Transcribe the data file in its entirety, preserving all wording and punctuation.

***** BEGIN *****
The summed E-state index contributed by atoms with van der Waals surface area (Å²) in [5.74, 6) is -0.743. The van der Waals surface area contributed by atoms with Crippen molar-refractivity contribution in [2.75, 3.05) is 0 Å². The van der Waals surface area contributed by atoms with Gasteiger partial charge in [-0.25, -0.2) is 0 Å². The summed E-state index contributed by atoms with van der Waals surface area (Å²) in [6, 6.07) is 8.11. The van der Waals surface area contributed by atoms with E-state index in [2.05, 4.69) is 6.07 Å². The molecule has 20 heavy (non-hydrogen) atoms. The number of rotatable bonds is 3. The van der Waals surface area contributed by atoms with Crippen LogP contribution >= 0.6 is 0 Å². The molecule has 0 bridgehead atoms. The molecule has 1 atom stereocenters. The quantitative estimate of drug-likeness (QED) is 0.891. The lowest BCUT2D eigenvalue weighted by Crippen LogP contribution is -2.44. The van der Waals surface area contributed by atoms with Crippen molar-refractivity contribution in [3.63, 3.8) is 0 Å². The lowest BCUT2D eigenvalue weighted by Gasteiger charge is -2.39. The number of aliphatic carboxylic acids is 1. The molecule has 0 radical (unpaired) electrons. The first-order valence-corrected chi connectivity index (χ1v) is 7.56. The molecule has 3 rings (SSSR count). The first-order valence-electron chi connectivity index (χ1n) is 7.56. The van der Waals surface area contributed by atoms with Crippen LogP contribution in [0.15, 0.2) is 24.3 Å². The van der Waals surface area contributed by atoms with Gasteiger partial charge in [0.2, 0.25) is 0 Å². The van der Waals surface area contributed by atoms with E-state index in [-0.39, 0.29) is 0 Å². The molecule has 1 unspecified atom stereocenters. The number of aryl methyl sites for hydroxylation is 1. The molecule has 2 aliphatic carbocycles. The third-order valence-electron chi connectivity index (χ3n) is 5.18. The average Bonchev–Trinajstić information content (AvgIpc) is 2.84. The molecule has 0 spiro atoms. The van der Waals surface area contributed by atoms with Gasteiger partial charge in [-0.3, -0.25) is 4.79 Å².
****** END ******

The summed E-state index contributed by atoms with van der Waals surface area (Å²) in [5.74, 6) is -0.743. The van der Waals surface area contributed by atoms with Crippen molar-refractivity contribution in [2.75, 3.05) is 0 Å². The van der Waals surface area contributed by atoms with Gasteiger partial charge in [-0.25, -0.2) is 0 Å². The summed E-state index contributed by atoms with van der Waals surface area (Å²) in [6, 6.07) is 8.11. The van der Waals surface area contributed by atoms with E-state index in [2.05, 4.69) is 6.07 Å². The molecule has 20 heavy (non-hydrogen) atoms. The number of rotatable bonds is 3. The van der Waals surface area contributed by atoms with Crippen LogP contribution >= 0.6 is 0 Å². The molecule has 0 bridgehead atoms. The molecule has 1 atom stereocenters. The quantitative estimate of drug-likeness (QED) is 0.891. The lowest BCUT2D eigenvalue weighted by Crippen LogP contribution is -2.44. The van der Waals surface area contributed by atoms with Crippen molar-refractivity contribution in [3.63, 3.8) is 0 Å². The lowest BCUT2D eigenvalue weighted by Gasteiger charge is -2.39. The number of aliphatic carboxylic acids is 1. The molecule has 0 radical (unpaired) electrons. The first-order valence-corrected chi connectivity index (χ1v) is 7.56. The molecule has 3 rings (SSSR count). The first-order valence-electron chi connectivity index (χ1n) is 7.56. The van der Waals surface area contributed by atoms with Crippen LogP contribution in [0.15, 0.2) is 24.3 Å². The van der Waals surface area contributed by atoms with Gasteiger partial charge in [0.2, 0.25) is 0 Å². The van der Waals surface area contributed by atoms with E-state index in [-0.39, 0.29) is 0 Å². The molecule has 1 unspecified atom stereocenters. The number of aryl methyl sites for hydroxylation is 1. The molecule has 2 aliphatic carbocycles. The third-order valence-electron chi connectivity index (χ3n) is 5.18. The average Bonchev–Trinajstić information content (AvgIpc) is 2.84. The molecule has 0 spiro atoms. The van der Waals surface area contributed by atoms with Gasteiger partial charge in [-0.3, -0.25) is 4.79 Å².